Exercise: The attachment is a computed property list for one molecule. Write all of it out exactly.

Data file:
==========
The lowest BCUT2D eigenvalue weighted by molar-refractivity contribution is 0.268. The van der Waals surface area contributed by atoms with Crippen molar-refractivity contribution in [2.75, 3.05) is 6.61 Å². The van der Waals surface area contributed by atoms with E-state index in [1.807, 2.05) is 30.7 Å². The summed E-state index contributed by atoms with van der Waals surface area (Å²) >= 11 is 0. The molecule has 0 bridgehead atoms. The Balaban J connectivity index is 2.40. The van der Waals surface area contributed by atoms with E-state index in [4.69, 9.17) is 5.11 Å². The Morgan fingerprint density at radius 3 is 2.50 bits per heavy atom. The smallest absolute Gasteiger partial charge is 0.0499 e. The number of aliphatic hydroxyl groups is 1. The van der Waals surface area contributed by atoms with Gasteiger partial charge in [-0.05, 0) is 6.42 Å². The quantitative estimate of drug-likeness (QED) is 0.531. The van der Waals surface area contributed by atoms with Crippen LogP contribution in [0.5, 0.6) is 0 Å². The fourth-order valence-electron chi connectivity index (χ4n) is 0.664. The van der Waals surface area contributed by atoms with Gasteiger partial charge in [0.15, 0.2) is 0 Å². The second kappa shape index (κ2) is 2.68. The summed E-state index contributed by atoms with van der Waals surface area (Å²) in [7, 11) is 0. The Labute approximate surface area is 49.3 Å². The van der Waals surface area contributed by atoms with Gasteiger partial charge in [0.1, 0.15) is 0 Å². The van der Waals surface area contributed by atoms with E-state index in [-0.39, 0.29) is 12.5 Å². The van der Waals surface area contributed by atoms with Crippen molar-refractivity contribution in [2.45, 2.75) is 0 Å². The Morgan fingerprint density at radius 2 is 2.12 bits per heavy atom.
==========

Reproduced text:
The lowest BCUT2D eigenvalue weighted by molar-refractivity contribution is 0.268. The van der Waals surface area contributed by atoms with Crippen molar-refractivity contribution in [2.75, 3.05) is 6.61 Å². The van der Waals surface area contributed by atoms with E-state index in [1.807, 2.05) is 30.7 Å². The summed E-state index contributed by atoms with van der Waals surface area (Å²) >= 11 is 0. The molecule has 0 bridgehead atoms. The Balaban J connectivity index is 2.40. The van der Waals surface area contributed by atoms with E-state index in [4.69, 9.17) is 5.11 Å². The Morgan fingerprint density at radius 3 is 2.50 bits per heavy atom. The smallest absolute Gasteiger partial charge is 0.0499 e. The number of aliphatic hydroxyl groups is 1. The van der Waals surface area contributed by atoms with Gasteiger partial charge in [-0.05, 0) is 6.42 Å². The quantitative estimate of drug-likeness (QED) is 0.531. The van der Waals surface area contributed by atoms with Crippen LogP contribution in [0.5, 0.6) is 0 Å². The fourth-order valence-electron chi connectivity index (χ4n) is 0.664. The van der Waals surface area contributed by atoms with Gasteiger partial charge in [0.15, 0.2) is 0 Å². The second kappa shape index (κ2) is 2.68. The summed E-state index contributed by atoms with van der Waals surface area (Å²) in [7, 11) is 0. The Labute approximate surface area is 49.3 Å². The van der Waals surface area contributed by atoms with Gasteiger partial charge in [0.1, 0.15) is 0 Å². The van der Waals surface area contributed by atoms with E-state index in [-0.39, 0.29) is 12.5 Å². The van der Waals surface area contributed by atoms with Crippen molar-refractivity contribution in [2.45, 2.75) is 0 Å². The Morgan fingerprint density at radius 2 is 2.12 bits per heavy atom.